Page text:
You’ve probably already heard about prenatal vitamins, and if you aren’t already taking them, this will be something your doctor will prescribe for you at this visit.  Something high-risk pregnancy women have to consider is whether or not their current medicine regimen will need to change.  A friend of mine with Fibromyalgia was no longer able to take certain medicines, particularly ones that helped her manage her pain.  Find out what alternatives there are and which of your current medicines fall into the “C” category (which are medicines that pregnant women can not take).  On the flip side, they may be prescribing you new medicines to deal with any issues they think need to be controlled during the pregnancy.  Again, if there is anything you are uncomfortable with, don’t let them pressure you into making a quick decision.  Get a second opinion, do your research, and then proceed.  In addition to researching what medicines you will feel comfortable taking, add prenatal tests to the list.  There are some basic, non-invasive tests out there that are routinely done (blood tests from the mother, ultrasounds, etc).  But there are some that you may not feel comfortable doing (amniocentesis, quad screen, etc), so feel free to ask your doctor what tests are absolutely necessary and what the pros/cons are.  And get used to repeating yourself (and your list of medications/allergies/conditions) to every single member of the medical staff.

You'd think they would communicate with each other

You’d think they would communicate with each other

4. New Life = New Lifestyle?

You have a new little life growing inside you, so now you have to consider how your lifestyle will or won’t impact your baby.  At your first prenatal visit, it’s a great idea to ask the doctor what your new reality is going to look like.  If you’re a fitness nut, ask what level of exercise is safe for you and baby.  If you’re a foodie, ask what foods and beverages are safe and which you should stay away from completely.  If you’ve got a touch of wanderlust, ask about limitations on traveling.  I’m not just talking about the typical “no flying in the third trimester” thing, but if you’re at risk for something like blood clots or pulmonary embolisms, road trips may not be in your near future.  Depending on the severity of your high-risk pregnancy, you should also ask about if and when you will need to quit work.  As much as you don’t want to think about it, bed rest may be a real possibility for you at some point in your pregnancy.  You may start to feel like trying to keep some semblance of your “normal” life is pointless, but don’t lose hope.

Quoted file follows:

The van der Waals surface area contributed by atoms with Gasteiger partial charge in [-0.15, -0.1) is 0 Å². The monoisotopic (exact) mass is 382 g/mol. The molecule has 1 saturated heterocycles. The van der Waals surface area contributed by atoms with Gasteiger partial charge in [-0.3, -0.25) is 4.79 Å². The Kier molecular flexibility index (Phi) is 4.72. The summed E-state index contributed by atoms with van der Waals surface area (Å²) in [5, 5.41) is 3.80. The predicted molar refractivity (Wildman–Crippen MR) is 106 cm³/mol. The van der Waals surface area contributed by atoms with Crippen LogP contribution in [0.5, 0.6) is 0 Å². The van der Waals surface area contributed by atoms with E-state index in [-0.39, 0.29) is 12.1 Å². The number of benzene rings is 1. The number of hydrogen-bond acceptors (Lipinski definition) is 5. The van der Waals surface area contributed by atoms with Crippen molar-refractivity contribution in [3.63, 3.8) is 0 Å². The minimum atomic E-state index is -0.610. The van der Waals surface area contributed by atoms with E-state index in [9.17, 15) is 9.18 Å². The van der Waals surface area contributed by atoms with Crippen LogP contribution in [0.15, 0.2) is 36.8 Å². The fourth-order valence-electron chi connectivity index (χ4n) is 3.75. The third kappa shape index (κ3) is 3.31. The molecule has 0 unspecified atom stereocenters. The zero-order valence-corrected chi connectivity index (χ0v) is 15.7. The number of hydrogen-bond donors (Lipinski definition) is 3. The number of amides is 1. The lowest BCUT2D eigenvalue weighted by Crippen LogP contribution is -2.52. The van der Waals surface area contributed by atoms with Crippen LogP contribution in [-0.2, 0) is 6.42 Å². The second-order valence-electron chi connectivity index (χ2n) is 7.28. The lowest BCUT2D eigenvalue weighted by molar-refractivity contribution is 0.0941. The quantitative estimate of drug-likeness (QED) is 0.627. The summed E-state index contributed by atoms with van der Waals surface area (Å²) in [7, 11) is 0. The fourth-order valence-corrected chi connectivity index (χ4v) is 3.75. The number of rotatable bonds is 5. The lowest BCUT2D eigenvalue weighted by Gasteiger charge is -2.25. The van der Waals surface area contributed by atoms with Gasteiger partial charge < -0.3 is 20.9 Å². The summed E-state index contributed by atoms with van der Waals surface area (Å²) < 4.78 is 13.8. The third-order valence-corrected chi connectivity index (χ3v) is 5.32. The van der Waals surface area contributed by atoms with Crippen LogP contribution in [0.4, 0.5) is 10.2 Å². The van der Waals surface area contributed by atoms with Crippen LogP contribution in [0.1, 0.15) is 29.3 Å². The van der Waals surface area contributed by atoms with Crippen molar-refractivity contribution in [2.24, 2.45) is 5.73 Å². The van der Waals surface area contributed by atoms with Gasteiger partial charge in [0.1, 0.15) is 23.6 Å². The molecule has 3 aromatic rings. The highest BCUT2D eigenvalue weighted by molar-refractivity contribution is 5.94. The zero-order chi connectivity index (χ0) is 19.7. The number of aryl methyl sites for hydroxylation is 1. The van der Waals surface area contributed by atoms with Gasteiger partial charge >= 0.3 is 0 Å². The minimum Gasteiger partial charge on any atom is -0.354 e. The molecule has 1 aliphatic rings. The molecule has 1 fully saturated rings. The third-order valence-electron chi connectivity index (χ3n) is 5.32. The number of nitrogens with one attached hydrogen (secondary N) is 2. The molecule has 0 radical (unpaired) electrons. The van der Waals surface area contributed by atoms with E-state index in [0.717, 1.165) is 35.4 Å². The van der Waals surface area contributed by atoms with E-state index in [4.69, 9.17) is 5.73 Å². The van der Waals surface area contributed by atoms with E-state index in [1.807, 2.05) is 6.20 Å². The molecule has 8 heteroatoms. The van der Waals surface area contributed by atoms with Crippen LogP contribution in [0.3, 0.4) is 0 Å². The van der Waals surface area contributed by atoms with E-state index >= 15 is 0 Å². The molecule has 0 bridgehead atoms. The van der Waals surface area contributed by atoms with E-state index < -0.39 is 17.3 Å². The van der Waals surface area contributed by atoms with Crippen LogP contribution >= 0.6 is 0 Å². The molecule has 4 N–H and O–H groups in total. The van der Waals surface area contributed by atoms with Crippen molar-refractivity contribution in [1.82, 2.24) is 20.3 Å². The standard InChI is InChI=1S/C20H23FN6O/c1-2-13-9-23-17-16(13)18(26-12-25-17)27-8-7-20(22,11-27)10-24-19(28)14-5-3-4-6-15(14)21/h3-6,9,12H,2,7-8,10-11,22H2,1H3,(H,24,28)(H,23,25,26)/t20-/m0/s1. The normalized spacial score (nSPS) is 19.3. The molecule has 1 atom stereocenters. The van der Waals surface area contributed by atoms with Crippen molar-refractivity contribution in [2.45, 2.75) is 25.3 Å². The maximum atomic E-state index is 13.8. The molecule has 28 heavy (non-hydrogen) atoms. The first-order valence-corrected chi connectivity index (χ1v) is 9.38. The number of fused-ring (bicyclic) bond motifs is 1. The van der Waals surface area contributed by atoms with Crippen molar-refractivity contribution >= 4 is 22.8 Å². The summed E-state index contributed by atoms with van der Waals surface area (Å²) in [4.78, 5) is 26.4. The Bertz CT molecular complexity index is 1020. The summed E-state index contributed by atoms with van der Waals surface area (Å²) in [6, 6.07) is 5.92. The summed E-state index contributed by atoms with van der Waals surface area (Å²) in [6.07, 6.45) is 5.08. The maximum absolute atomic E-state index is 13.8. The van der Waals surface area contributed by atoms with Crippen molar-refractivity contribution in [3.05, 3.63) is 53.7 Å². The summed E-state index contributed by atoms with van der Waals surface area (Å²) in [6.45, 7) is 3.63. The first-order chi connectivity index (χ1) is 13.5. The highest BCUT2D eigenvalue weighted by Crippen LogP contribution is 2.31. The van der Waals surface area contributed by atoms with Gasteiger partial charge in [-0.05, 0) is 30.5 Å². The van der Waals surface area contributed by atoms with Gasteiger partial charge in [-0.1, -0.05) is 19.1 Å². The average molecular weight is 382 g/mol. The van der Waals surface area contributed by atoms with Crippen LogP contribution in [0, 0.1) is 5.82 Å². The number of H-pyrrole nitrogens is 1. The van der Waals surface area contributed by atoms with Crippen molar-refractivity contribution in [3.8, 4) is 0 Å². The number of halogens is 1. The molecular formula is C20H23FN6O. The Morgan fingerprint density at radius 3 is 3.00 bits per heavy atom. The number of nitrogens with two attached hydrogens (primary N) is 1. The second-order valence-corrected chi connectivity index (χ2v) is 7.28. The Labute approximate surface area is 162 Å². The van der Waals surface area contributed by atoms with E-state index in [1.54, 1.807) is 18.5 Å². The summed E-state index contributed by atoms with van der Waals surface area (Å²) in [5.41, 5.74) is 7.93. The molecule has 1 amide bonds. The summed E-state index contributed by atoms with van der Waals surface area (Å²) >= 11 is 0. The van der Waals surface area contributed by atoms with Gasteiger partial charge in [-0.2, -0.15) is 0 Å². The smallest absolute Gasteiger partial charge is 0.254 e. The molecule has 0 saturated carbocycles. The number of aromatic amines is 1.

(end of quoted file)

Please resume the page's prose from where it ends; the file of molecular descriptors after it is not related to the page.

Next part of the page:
This guy should give up, though

He should probably give up, though

3. There is ME in TEAM!

Most likely, since you are high-risk, your primary doctor will want to set up a medical team of sorts to monitor you and your baby throughout the pregnancy.  For instance, I’m seeing my regular OBGYN, a Maternal Fetal Medicine (MFM) specialist, a cardiologist, a gastroenterologist (GI), and an orthopedic doctor.  They wanted me to see a rheumatologist as well, but they couldn’t find one in my area that accepted my insurance, so they just monitor my ANA levels and send me for regular labwork.  So find out as soon as possible what kind of doctors they will want you to see, which are absolutely necessary, who accepts your insurance, and how much they expect you to be involved in compiling this team.  And I will continue stressing this, don’t be intimidated and remember that this team is there for you.  If you feel there is not enough communication happening between the various doctors you are seeing, speak up!  Once when I was getting labwork done, the nurse realized there was a duplicate order and that was because the GI and the MFM had not shared plans with each other and ordered the same tests.  Good times.

He's got a point, ladies

He’s got a point, ladies

2. Hold It

Another seemingly silly piece of advice, but a lifesaver, if you ask me.  DON’T PEE BEFORE YOUR VISIT!!!  At your first prenatal appointment, they are going to ask you to give a sample, and by sample they mean pee.  Bad news for you if you went before you left your house.  Because they will make you sit there and drink water from those flimsy cone cups until your bladder tank is full enough.  Not a major issue, but I do wish someone had told me they would need a sample before my first visit.  So now I’m telling you.  You’re welcome.

Congrats! You're preggo. Now pee in this cup.

Congrats!  You’re pregnant!  Now pee in this cup.

1. ENJOY THIS!!!

It may be hard to put all the anxiety and negativity out of your head, but just take a second to stop and realize how awesome this is.  Forget all the downers and hypothetical tragedies.  You have a life growing inside of you!  Savor this moment.  At your first visit they will do an ultrasound to confirm the pregnancy, so this will be the first time you will get to see your baby!  Honestly, it won’t look like a baby, but it’s still pretty freaking cool!  So embrace this amazing time in your life and cherish it 🙂

Dude! I'm having a baby!

Dude! I’m having a baby!